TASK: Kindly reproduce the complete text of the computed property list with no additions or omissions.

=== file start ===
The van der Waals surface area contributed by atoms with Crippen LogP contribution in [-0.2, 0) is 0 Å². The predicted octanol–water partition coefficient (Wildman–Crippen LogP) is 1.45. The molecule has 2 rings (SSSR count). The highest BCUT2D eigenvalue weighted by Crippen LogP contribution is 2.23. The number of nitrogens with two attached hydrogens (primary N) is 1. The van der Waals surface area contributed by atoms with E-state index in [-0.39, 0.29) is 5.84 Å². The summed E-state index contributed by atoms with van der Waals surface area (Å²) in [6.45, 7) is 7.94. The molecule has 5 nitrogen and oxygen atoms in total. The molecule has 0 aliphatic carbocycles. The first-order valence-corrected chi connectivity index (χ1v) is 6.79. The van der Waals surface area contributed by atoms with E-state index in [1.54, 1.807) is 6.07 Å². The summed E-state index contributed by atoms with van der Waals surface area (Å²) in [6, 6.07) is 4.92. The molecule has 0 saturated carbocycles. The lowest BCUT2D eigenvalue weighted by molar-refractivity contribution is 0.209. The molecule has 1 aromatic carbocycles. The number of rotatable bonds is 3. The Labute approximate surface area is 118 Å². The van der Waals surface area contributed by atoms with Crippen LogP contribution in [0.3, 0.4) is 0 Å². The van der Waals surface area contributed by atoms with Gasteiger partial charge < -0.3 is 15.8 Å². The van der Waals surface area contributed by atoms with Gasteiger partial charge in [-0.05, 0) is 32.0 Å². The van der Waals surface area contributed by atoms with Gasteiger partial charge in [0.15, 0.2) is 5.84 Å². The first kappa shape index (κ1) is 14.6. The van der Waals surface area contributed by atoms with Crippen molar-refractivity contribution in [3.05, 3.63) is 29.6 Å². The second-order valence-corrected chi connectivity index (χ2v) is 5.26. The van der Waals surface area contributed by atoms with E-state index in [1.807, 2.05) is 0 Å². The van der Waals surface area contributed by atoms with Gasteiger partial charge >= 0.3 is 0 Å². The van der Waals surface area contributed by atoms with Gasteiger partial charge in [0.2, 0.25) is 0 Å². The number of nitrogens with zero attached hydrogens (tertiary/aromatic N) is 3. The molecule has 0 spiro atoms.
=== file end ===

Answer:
The van der Waals surface area contributed by atoms with Crippen LogP contribution in [-0.2, 0) is 0 Å². The predicted octanol–water partition coefficient (Wildman–Crippen LogP) is 1.45. The molecule has 2 rings (SSSR count). The highest BCUT2D eigenvalue weighted by Crippen LogP contribution is 2.23. The number of nitrogens with two attached hydrogens (primary N) is 1. The van der Waals surface area contributed by atoms with E-state index in [-0.39, 0.29) is 5.84 Å². The summed E-state index contributed by atoms with van der Waals surface area (Å²) in [6.45, 7) is 7.94. The molecule has 5 nitrogen and oxygen atoms in total. The molecule has 0 aliphatic carbocycles. The first-order valence-corrected chi connectivity index (χ1v) is 6.79. The van der Waals surface area contributed by atoms with E-state index in [1.54, 1.807) is 6.07 Å². The summed E-state index contributed by atoms with van der Waals surface area (Å²) in [6, 6.07) is 4.92. The molecule has 0 saturated carbocycles. The lowest BCUT2D eigenvalue weighted by molar-refractivity contribution is 0.209. The molecule has 1 aromatic carbocycles. The number of rotatable bonds is 3. The Labute approximate surface area is 118 Å². The van der Waals surface area contributed by atoms with Crippen LogP contribution in [0.3, 0.4) is 0 Å². The van der Waals surface area contributed by atoms with Gasteiger partial charge < -0.3 is 15.8 Å². The van der Waals surface area contributed by atoms with Gasteiger partial charge in [-0.05, 0) is 32.0 Å². The van der Waals surface area contributed by atoms with Gasteiger partial charge in [0.15, 0.2) is 5.84 Å². The first kappa shape index (κ1) is 14.6. The van der Waals surface area contributed by atoms with Crippen molar-refractivity contribution in [3.05, 3.63) is 29.6 Å². The second-order valence-corrected chi connectivity index (χ2v) is 5.26. The van der Waals surface area contributed by atoms with E-state index in [1.807, 2.05) is 0 Å². The van der Waals surface area contributed by atoms with Gasteiger partial charge >= 0.3 is 0 Å². The van der Waals surface area contributed by atoms with Gasteiger partial charge in [0.2, 0.25) is 0 Å². The number of nitrogens with zero attached hydrogens (tertiary/aromatic N) is 3. The molecule has 0 spiro atoms.